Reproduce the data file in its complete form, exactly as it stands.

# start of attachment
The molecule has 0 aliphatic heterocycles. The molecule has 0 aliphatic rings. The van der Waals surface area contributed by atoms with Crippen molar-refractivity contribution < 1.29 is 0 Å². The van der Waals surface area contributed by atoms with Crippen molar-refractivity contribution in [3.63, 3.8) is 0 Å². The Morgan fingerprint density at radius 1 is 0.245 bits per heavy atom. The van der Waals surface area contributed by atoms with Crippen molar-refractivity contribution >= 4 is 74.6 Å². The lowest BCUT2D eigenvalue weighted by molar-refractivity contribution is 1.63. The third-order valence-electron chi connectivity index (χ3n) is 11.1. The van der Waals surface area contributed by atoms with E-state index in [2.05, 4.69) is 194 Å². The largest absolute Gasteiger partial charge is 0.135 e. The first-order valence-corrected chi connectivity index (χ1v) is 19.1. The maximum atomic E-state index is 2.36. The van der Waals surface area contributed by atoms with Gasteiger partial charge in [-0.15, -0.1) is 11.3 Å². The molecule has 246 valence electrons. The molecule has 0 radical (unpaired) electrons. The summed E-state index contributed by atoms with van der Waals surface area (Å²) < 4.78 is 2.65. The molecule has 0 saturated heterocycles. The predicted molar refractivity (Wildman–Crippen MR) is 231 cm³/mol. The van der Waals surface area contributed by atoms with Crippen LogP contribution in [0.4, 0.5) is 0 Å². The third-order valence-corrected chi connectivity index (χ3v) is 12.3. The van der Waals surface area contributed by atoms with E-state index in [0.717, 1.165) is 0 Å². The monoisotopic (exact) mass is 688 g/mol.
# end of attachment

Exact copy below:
The molecule has 0 aliphatic heterocycles. The molecule has 0 aliphatic rings. The van der Waals surface area contributed by atoms with Crippen molar-refractivity contribution < 1.29 is 0 Å². The van der Waals surface area contributed by atoms with Crippen molar-refractivity contribution in [3.63, 3.8) is 0 Å². The Morgan fingerprint density at radius 1 is 0.245 bits per heavy atom. The van der Waals surface area contributed by atoms with Crippen molar-refractivity contribution >= 4 is 74.6 Å². The lowest BCUT2D eigenvalue weighted by molar-refractivity contribution is 1.63. The third-order valence-electron chi connectivity index (χ3n) is 11.1. The van der Waals surface area contributed by atoms with E-state index in [2.05, 4.69) is 194 Å². The largest absolute Gasteiger partial charge is 0.135 e. The first-order valence-corrected chi connectivity index (χ1v) is 19.1. The maximum atomic E-state index is 2.36. The van der Waals surface area contributed by atoms with Gasteiger partial charge in [-0.15, -0.1) is 11.3 Å². The molecule has 246 valence electrons. The molecule has 0 radical (unpaired) electrons. The summed E-state index contributed by atoms with van der Waals surface area (Å²) < 4.78 is 2.65. The molecule has 0 saturated heterocycles. The predicted molar refractivity (Wildman–Crippen MR) is 231 cm³/mol. The van der Waals surface area contributed by atoms with Crippen LogP contribution in [0.4, 0.5) is 0 Å². The third-order valence-corrected chi connectivity index (χ3v) is 12.3. The van der Waals surface area contributed by atoms with E-state index in [0.717, 1.165) is 0 Å². The monoisotopic (exact) mass is 688 g/mol.